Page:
A Third Possibility
There is a third possibility for the occasion; Onesimus ran away to search out the gospel from Paul specifically. Immediately, a critique is noticeable - why was the church at Philemon’s house unaccommodating for Onesimus? A reasonable solution is that Onesimus felt he could learn more, be more active, and possibly even be manumitted by Paul. His zeal, despite sure punishment, is respectable and gives a more positive light to the book. Also, Onesimus’ devotion keys in on an important theme in the Bible: to seek the Truth even if it will bring harsh trials to one’s life. This view harmonizes the two traditional views, building on their strengths while limiting their weaknesses.
Onesimus was likely aware of the possibility of asking Paul, a friend and the very person who had converted Philemon, to write a letter of forgiveness. This is the more positive of the two choices Paul had in dealing with the runaway slave, as described by Philo’s blending of Roman and Jewish law stating that:
|If a third-generation slave of another man, says Moses, because of the threats of his master, or because of his consciousness of some offences [which he has committed], or in case he has done nothing wrong but is only subject to a savage and harsh master, shall in terror flee to thee to get thy help, do not reject him. For to deliver up a suppliant is not pious, and even a slave is a suppliant when he flees to thy hearth as to a temple, where he ought rightly to have asylum either until he be brought into open and complete reconciliation [with his master], or until, failing that, as a last resort he be sold. For the consequences of any change of masters are of course uncertain, but an uncertain evil is better than a certain one.|
In any case, Paul, the discoverer of a runaway slave, now had to choose one of two types of action: either return Onesimus or sell him. Paul implores Philemon to take Onesimus back as a brother (v 16) as he would accept Paul; it was perhaps for this reason that they had been separated for a time, so Philemon could have him back forever (v 15).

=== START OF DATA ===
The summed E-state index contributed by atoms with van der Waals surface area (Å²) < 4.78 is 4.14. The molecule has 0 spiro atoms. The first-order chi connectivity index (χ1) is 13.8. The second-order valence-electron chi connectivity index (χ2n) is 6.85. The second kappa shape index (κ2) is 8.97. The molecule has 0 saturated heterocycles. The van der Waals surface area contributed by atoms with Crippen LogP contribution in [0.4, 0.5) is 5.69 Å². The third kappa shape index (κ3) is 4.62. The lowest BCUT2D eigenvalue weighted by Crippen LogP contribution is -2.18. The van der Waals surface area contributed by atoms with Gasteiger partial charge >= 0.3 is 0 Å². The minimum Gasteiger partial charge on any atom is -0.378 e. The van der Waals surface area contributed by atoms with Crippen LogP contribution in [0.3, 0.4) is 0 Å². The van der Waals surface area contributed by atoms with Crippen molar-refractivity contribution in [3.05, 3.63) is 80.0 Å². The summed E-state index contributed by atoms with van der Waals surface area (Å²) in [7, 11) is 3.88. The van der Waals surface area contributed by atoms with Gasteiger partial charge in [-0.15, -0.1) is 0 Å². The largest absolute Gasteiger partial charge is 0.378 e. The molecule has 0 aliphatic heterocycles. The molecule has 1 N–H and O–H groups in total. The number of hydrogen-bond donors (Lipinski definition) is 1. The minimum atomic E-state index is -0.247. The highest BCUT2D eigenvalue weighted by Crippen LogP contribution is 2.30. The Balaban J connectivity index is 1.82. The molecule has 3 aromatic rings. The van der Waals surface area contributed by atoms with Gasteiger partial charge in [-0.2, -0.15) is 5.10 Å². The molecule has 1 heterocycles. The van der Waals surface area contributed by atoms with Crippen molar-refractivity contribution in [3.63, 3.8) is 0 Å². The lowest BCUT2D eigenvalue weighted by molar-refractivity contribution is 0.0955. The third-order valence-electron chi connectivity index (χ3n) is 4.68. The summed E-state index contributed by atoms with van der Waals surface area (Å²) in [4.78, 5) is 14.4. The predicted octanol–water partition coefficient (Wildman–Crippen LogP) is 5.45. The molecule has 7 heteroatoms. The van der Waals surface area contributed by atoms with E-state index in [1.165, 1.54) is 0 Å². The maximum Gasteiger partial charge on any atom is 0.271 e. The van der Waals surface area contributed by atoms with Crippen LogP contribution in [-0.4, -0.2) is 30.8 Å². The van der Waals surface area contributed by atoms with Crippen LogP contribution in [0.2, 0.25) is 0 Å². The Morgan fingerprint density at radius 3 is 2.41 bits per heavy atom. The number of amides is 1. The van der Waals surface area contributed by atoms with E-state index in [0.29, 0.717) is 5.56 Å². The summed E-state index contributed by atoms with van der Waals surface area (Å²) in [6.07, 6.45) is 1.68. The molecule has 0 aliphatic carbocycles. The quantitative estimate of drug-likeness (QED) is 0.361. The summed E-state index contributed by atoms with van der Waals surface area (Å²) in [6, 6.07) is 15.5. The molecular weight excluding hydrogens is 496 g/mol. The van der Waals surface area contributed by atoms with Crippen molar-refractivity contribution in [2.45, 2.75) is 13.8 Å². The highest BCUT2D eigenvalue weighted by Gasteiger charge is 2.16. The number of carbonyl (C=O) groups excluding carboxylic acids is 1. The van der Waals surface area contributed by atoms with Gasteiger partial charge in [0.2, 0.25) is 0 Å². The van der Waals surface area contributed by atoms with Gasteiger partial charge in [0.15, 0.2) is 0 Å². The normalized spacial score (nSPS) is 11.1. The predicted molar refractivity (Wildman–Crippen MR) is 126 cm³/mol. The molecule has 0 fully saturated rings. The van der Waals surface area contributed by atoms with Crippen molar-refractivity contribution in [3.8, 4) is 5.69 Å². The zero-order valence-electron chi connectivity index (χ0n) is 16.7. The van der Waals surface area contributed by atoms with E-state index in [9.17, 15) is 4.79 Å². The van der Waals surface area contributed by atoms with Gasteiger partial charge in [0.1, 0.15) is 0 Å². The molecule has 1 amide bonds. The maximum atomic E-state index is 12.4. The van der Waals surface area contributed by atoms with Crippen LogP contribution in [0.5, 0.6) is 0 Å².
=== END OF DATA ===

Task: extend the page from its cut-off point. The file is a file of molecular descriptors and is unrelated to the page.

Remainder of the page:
In this seemingly insignificant record of Paul’s dealing with a runaway slave lies one of Paul’s most theologically profound epistles. Onesimus, despite the certain threat of punishment, even the possibility of crucifixion, sought out the gospel from Paul, and desired to become a new man. Onesimus was formerly a useless slave and became a soldier for Christ by his desire to search out the word. Paul saw this desire and motivation, diligence and pursuit, and, as Nordling says, "He wanted gently to persuade, not force, Philemon to attend to that which is necessary (v. 8), an expression which, under the circumstances, may well have referred to Philemon's complete pardon and forgiveness of Onesimus, the returned runaway." The only proper course of action for Philemon would be to see Onesimus as a fellow brother, to respect him, to acknowledge the legitimacy of his conversion, and ultimately manumit him. As Freedman puts it, “by making Onesimus his freedman, he would have created a far more credible basis for functioning as his “brother” and “partner” (v 17) in the new kinship group they shared, their Christian community.” Although Paul does not specifically require that Philemon set Onesimus free, he does make the implication through his terminology in the letter. Social distinctions were of no more consequence for Christians (1Cor 12:13; Gal 3:28; Col 3:11); however, Paul recognizes that any outright condemnation of slavery would be adverse to the ideals of Christianity in that anarchy would arise if slaves were told they were not slaves anymore. Also, Paul states that, “each one should remain in the situation which he was in when God called him. Were you a slave when you were called? Don’t let it trouble you—although if you can gain your freedom, do so.” Tradition suggests that Philemon released Onesimus, and some even conclude that Onesimus became bishop of Berea or Ephesus, an itinerant preacher in Spain, or even a celebrated Christian teacher in Sicily and Italy. It would be interesting if any of these suggestions were true, but all that is certain is that Onesimus became a respectable man. He was a slave of Philemon, ran away for the Gospel, was converted, was forgiven by Philemon, and was probably even manumitted. Onesimus had Paul to thank for writing the epistle to show Philemon the usefulness of his newborn Christian brother and implied request for the manumission of Onesimus in order that he could be used for the Gospel.